This is part 2 in an ongoing series on trust accounting.
In part 1, we learned not to commingle. That is, the first principal of trust accounting is that lawyers must keep client funds held in connection with a representation separate from their own. So, then, where to hold them?
First, funds that belong to clients or third persons and that are in lawyer’s possession as a result of a lawyer-client representation must be held in an account that is clearly labeled as a “trust” account and that is at a financial institution. Rule 1.15A(a).
Second, not just any old financial institution. Rule 1.15B(a)(1) requires lawyers to “create and maintain a pooled interest-bearing trust account” at a financial institution that has been approved by the Professional Responsibility Board. The list of approved financial institutions is on this page under the heading “Attorney Trust Accounts.”
Third, lawyers must set up an accounting system that, at a bare minimum, includes the features listed in Rule 1.15A(a)(1)-(4).
- The accounting system is important. As this decision shows, the failure to have an accounting system will earn you a public reprimand. Also, per Rule 1.15A(b), lawyers must submit to trust account compliance reviews. Disciplinary Counsel regularly conducts such reviews, sometimes at random. I’ve seen the reports. The CPAs look for compliance with the “bare minimum” requirements. Several compliance reviews have resulted in the imposition of discipline for failure to maintain an accounting system that includes the required minimum features.
- Without getting too lost in the weeds, the bare minimum features are:
- a system that shows all receipts, disbursements from the trust account, including the source of receipts and nature of disbursements;
- records that identify each client or third person for whom funds are held, the amount held, all receipts & disbursements for that client, and a running balance;
- records documenting timely notice to each client or third person of receipts and disbursements; and,
- records documenting “timely reconciliation” of the account or accounts, and a “single source” that identifies all accounts maintained.
- “Timely reconciliation” is “no less than monthly.”
Fourth, interest on these pooled interest-bearing trust accounts must not be made available to the lawyer or the client. The lawyer must inform the financial institution that the interest is to be paid to the Vermont Bar Foundation. Rule 1.15B(a)(1).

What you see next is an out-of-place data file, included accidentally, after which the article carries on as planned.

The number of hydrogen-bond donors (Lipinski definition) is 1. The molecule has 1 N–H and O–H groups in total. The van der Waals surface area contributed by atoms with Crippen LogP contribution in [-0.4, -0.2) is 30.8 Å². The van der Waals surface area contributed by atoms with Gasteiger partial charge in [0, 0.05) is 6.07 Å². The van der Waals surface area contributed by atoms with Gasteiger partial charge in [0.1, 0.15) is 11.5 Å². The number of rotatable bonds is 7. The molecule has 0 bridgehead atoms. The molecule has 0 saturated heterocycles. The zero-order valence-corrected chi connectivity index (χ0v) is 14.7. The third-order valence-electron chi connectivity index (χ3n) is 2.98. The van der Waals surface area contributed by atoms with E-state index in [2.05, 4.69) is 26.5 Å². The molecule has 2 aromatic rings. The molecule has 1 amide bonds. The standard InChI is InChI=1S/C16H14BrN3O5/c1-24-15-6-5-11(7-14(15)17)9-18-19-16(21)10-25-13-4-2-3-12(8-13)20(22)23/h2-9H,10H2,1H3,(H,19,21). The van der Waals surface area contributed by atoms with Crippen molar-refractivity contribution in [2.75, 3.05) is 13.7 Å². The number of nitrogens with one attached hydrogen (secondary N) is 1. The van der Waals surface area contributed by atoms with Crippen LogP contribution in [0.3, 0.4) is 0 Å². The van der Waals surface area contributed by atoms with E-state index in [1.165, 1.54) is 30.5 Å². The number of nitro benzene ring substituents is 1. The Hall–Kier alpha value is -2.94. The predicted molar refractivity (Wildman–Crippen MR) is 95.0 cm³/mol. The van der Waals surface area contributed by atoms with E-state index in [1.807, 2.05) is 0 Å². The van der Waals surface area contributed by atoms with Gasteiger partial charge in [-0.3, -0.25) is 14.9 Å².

- The interest will go to the client or third person ONLY if the funds are reasonably expected to earn net interest or dividends that will exceed the transaction costs and administrative costs. This is exceedingly RARE. As made clear by Rule 1.15B(a)(1), the default position is that funds go into a pooled interest-bearing trust account from which the interest is paid to the VBF. By rule, “no lawyer may be disciplined for placing client funds in the pooled interest-bearing account if the lawyer made a good faith determination that the funds” were not reasonably expected to earn net interest or dividends for the client or third person.
Finally, by rule, the financial institution MUST notify disciplinary counsel whenever an instrument drawn on an attorney trust account is presented against insufficient funds, regardless of whether the instrument is honored. In other words, it’s not just overdrafts that will be reported.
So, that concludes lesson 2. To recap:
- If you’re holding funds of a client or third person in connection with a representation, keep them separate from your own.
- Deposit the funds in a trust account at an approved institution.
- Implement an accounting system that, basically, tracks how much you have in total, how much you have for each individual client, where money came from, where money went.
- Make sure the interest goes to the Vermont Bar Foundation.